“Hey, Yaya,” he said, pulling out the name he’d called her when they were young and t’s were hard for him to pronounce.

   She turned Diesel so they were facing each other. “Yeah?”

   “All trash talk aside, I know how busy you are, and I don’t want you to feel pressured if you’re not up for the pre-rodeo show.”

   “Oh, I’m all in. I just feel bad that you’re the one who came up with the challenge, and my team is still gonna kick your ranch’s ass.”

   “In your dreams, cowgirl.” This was exactly what he needed. That odd antsy sensation that’d hung over him the past month or so eased, leaving him hopeful that before long, it’d be gone entirely. Maybe he’d never have his name on a plaque in the rodeo hall of fame, the way he and most of the town had thought he would at one point, but he was far from done when it came to making his mark.



Chapter 2

   A cloud of dust announced the impending arrival of their new court-ordered “guest,” and Brady made his way to the main cabin to take care of that whole song and dance. The beginning was always the toughest part—for the teens and the staff.

   The older sedan parked a few yards from the front porch, giving Brady a prime view of the sulking teenager in the passenger seat. About ninety percent of the kids came to the ranch with the same dour expression, and a lot of them were sure they were the baddest thing the ranch had ever seen.

   Carl, one of the parole officers Brady was familiar with, climbed out of the car. As a result of the looming threat of prison, sometimes the teenagers who came through the courts were easier to keep in line. Other times, it meant the staff had to keep a closer eye on them to guarantee the safe environment that was vital to progress.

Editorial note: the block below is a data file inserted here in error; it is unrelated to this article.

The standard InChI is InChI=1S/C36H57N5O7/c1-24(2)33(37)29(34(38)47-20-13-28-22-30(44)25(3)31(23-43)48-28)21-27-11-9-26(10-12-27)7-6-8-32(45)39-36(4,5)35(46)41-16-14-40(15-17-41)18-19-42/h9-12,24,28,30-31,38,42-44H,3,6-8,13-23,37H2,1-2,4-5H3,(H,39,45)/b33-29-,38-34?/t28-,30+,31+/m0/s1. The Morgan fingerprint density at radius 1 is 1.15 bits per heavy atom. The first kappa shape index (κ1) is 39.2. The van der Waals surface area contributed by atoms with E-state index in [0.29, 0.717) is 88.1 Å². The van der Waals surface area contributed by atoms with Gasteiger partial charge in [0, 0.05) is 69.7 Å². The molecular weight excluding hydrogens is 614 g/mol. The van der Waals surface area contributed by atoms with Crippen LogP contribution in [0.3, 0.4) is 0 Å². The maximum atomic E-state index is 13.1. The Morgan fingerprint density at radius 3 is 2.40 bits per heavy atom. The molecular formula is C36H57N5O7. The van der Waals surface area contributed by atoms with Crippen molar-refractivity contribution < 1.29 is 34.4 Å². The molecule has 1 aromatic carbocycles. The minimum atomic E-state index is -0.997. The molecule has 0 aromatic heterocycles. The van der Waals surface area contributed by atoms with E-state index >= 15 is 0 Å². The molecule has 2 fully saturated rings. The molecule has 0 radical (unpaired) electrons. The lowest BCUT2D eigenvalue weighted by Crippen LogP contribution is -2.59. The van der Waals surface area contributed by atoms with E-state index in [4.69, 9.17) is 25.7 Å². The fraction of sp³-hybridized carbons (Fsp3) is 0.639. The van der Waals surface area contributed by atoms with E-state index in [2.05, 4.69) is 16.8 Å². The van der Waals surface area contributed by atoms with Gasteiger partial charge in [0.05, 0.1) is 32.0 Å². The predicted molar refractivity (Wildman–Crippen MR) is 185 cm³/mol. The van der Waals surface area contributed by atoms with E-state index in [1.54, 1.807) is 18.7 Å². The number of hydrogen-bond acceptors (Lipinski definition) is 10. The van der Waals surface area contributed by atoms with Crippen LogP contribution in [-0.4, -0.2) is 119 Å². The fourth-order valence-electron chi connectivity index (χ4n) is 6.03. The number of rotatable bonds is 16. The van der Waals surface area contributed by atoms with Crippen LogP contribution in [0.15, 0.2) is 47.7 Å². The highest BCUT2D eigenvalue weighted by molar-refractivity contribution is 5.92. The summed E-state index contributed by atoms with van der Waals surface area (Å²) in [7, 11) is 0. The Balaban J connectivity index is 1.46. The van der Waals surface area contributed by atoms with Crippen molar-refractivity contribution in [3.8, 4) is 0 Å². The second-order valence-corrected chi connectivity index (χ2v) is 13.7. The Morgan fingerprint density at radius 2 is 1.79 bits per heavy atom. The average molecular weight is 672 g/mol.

The parole officer barked orders through the open car door. A moment later, the passenger side door swung open, followed by a booted foot—motorcycle, not cowboy. Maddox Mikos had on ripped jeans, a white T-shirt, and a black leather jacket, even though it was eighty-nine degrees. The kid had dark hair, visible tattoos, and rings in his ears and on his fingers. Basically he’d gone to great lengths to broadcast what a tough rebel he was.

   After a few signed papers, Maddox was officially in the care of Turn Around Ranch. The ink hadn’t even dried before Carl was in his car and backing away, as if he couldn’t wait to be rid of the kid.

   Jessica, their resident chef who hadn’t been able to cook a thing when she first arrived, stepped out onto the porch. She still botched the occasional meal, but everyone loved her—especially his oldest brother, Wade, who’d asked her to marry him a couple of months ago.

   Speaking of her fiancé, Wade was making his way over. Dang guy couldn’t quite let go of controlling every aspect of the ranch, in spite of Brady insisting he could handle it. Wade already had a scowl in place, while Jess beamed at the new kid and waved as if she were welcoming him to Disney.

   “Wow, a whole welcome party,” Maddox said, his words dripping with sarcasm. “Don’t I feel fucking special.”

   “Watch your mouth,” Wade replied. Brady could tell he was about to launch into his spiel on respect, but then his cell rang.

   Brady swung his arm toward the porch. “Follow me into the office and we’ll get yo—”